site_name_here
Skin Info Home Skin Conditions & Treatments Cosmetic Treatments Skin Care Basics Daily Skin Care Tips Articles & Videos Skin Info Network About Us Other Skin Conditions
Managing and Treating Hyperhidrosis (Excessive Sweating)
Articles & Videos
 

Managing and Treating Hyperhidrosis

N. Solish, MD, FRCPC and C. Murray, MD, FRCPC

Hyperhidrosis is a common condition that affects up to 2% of the population. A formal definition is difficult, but for practical purposes hyperhidrosis is a condition whereby the body sweats more than necessary in order to maintain a stable temperature to a degree where it inhibits daily activity. The underarms, the soles of the feet, the palms, and the face, are the most commonly affected areas, in that order. While hyperhidrosis does not pose any health concerns, it can have a negative impact on a person’s social life, being a cause of embarrassment. Routine activities like shaking or holding hands, and hugging can become awkward. If the sweating is general, soaked clothes and odours associated with sweat can also become a problem. Depending on occupation, sweating can be a practical problem too. There are many available treatment options for this condition, so if excessive sweating is bothering your day to day life, read this article and learn more at www.sweating.ca.

Diagnosing the condition is relatively easy, and a doctor can confirm this condition. The condition has a genetic component to it, and if someone in your family has hyperhidrosis, there is a higher than normal chance that you could develop it too. Hyperhidrosis is roughly classified as primary or secondary hyperhidrosis. Primary, also called focal hyperhidrosis, affect the hands, feet, armpits, the face, or all of those areas and are not the result of an underlying condition. Secondary hyperhidrosis results from other underlying medical conditions. Treatment for secondary hyperhidrosis involves treating the primary cause of the sweating rather than treating the sweating, which is merely a symptom in this case. Primary hyperhidrosis is believed to be a result of overactive sympathetic nervous systems which stimulate the sweat glands, but its precise mechanisms are still unknown. If excessive sweating is frustrating you, visit a doctor to seek a treatment that works for you.

Various treatments for hyperhidrosis are now available for varying degrees of the condition. Below are some possible treatment options:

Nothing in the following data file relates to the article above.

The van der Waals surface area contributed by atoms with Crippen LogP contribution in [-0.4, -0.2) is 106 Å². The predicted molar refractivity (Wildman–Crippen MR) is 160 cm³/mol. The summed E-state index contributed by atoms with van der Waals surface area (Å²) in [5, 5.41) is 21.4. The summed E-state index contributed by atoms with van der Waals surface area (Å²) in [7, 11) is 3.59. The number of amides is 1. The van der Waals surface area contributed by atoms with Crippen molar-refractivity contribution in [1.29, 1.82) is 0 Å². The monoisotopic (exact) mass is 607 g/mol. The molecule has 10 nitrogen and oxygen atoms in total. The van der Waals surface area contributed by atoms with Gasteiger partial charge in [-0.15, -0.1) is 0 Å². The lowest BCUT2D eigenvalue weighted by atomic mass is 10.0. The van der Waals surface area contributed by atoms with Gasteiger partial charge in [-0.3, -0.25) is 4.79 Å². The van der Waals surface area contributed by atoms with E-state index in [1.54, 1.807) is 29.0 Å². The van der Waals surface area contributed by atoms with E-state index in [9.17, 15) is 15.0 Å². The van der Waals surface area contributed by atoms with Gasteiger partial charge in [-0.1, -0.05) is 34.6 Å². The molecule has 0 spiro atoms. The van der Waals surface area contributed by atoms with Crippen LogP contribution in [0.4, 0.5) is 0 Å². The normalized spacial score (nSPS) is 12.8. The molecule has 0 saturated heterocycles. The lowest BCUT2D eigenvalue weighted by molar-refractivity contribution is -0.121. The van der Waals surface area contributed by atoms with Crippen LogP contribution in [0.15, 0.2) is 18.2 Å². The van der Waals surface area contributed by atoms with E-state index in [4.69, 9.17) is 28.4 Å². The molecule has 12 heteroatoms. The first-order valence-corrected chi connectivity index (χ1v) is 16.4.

Antiperspirants:

The first line of defence that most people try is the use of antiperspirants. Antiperspirants are especially effective for mild hyperhidrosis of the armpits, but are less effective for the palms and soles of the feet. If antiperspirants are ineffective or insufficient, other treatment options can be considered.

Drugs:

Medications like glycopyrrolate can help to stop stimulation of the sweat glands, and are used for general hyperhidrosis that affect the entire body. Due to the risk of side-effects such as blurred vision, constipation, and dry mouth, these medications are not widely used.

Botox Injections:

Botox or Botulinum toxin injections are used to treat moderate to severe cases of hyperhidrosis. In this treatment, the injected Botox blocks the nerves which stimulate sweating. The treatment is especially effective for the armpits, but can also be used to treat the hands, feet, and the face can also be treated. Botox is considered to be a safe treatment method, without negative side-effects. The treatment is not permanent however, and re-treatment is necessary every 4 to 7 months to maintain its effect. For more information, visit www.botoxfacts.ca.

Iontophoresis:

With this treatment, water is delivered into the skin using electric charges, which interfere and block sweat gland activity. This treatment has few side effects, and can be effective in treating certain types of hyperhidroses that affect the palms and the soles of the feet. One drawback of the procedure is that the treatment can be time consuming.

Endoscopic Thoracic Sympathectomy:

This treatment is a surgical procedure which aims to destroy certain points of the sympathetic nerve trunk. It can be an option for treating severe cases of hyperhidrosis, but are often not considered until other options are exhausted as the side-effects are often unpredictable and irreversible.

Visit your doctor, and find out the most recent information on hyperhidrosis, and what treatment option is the best for you.

Related:

antiperspirants,   hyperhidrosis,   sweating,